I am currently running an En Garde! campaign for the Kingston Games Group. Here I provide on-line copies of Toady (the monthly newsletter) and other material for the campaign. If you're not in the game the only reason to wade through all this nonsense is if you find silly French names funny. If you are in the game, it is of course Vitally Important that you check this site hourly for new developments such as the the publication of the latest Toady. Naturally if you only check the site hourly you will be at a severe disadvantage compared to the players who visit every 5-10 minutes. I do have log files, you know.
Another site that is arguably the core resource for all things En Garde! is Pevans' Place. Pevans and Theo were the people responsible for the UK reprint of the En Garde! rules at a time when Game Designers' Workshop, the copyright holders, had no financial reason to reprint it. You can probably thank Pevans and Theo for the fact that there is an En Garde! community now. There is also a Yahoo group for En Garde! GMs. Here's the link.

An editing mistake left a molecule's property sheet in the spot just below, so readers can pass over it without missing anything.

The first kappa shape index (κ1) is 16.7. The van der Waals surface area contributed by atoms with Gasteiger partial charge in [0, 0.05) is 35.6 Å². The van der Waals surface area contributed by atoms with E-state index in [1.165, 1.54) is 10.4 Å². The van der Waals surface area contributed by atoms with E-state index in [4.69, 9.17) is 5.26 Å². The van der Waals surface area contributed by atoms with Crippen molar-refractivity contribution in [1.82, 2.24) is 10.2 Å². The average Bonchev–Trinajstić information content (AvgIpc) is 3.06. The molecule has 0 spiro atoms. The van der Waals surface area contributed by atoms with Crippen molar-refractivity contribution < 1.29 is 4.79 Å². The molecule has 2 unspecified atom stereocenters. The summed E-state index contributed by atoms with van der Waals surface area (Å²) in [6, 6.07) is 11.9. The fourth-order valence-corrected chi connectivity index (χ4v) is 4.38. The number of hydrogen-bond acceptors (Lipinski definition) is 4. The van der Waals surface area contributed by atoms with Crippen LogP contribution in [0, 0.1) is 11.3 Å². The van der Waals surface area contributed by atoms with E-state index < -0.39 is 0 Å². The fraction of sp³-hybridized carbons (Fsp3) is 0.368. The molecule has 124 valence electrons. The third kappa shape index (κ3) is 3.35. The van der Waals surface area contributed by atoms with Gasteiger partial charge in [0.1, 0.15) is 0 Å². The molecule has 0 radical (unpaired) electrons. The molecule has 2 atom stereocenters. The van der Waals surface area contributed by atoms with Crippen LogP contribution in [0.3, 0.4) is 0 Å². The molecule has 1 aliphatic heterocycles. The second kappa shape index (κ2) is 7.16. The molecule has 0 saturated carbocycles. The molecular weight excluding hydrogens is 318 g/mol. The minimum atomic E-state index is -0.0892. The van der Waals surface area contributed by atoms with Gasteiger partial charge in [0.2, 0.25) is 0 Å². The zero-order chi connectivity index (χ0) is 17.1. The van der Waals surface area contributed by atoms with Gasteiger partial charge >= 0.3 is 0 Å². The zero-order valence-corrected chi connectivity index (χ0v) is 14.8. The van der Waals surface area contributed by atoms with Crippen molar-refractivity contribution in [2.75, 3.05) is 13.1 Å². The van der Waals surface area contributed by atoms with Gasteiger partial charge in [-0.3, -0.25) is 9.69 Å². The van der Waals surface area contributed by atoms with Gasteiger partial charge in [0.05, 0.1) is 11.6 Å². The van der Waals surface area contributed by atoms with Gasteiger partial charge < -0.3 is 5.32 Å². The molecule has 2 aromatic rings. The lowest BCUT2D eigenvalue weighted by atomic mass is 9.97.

The Kingston gamers currently meet at The Willoughby Arms so it only seems fair to link to the pub as well. Excellent beer, very well kept and a good variety too. There's usually about five real ales available at any one time - including Deuchars, Pride, Pedigree, and Spitfire among others. They haven't paid me to say that, although I might try cadging a pint later. What's more, they're used to loonies because of all the gamers that go there.
Note that there are two games called En Garde. One has an exclamation mark, the other doesn't. Just so that everyone's clear on the subject, we're playing the version of En Garde! with an exclamation mark. Now, that of course raises the question of how you pronounce En Garde! with an exclamation mark, but fortunately when we seek an answer the World Wide Web comes to the wescue - er, rescue:
En Garde! (the version we're playing) contains an alveopalatal click, as used in the Xhosa language of South Africa. There is a (quite technical) description of the pronunciation method at this URL.
Copyright background image by Lee Brimmicombe-Wood, reproduced by kind permission of Paul Evans.
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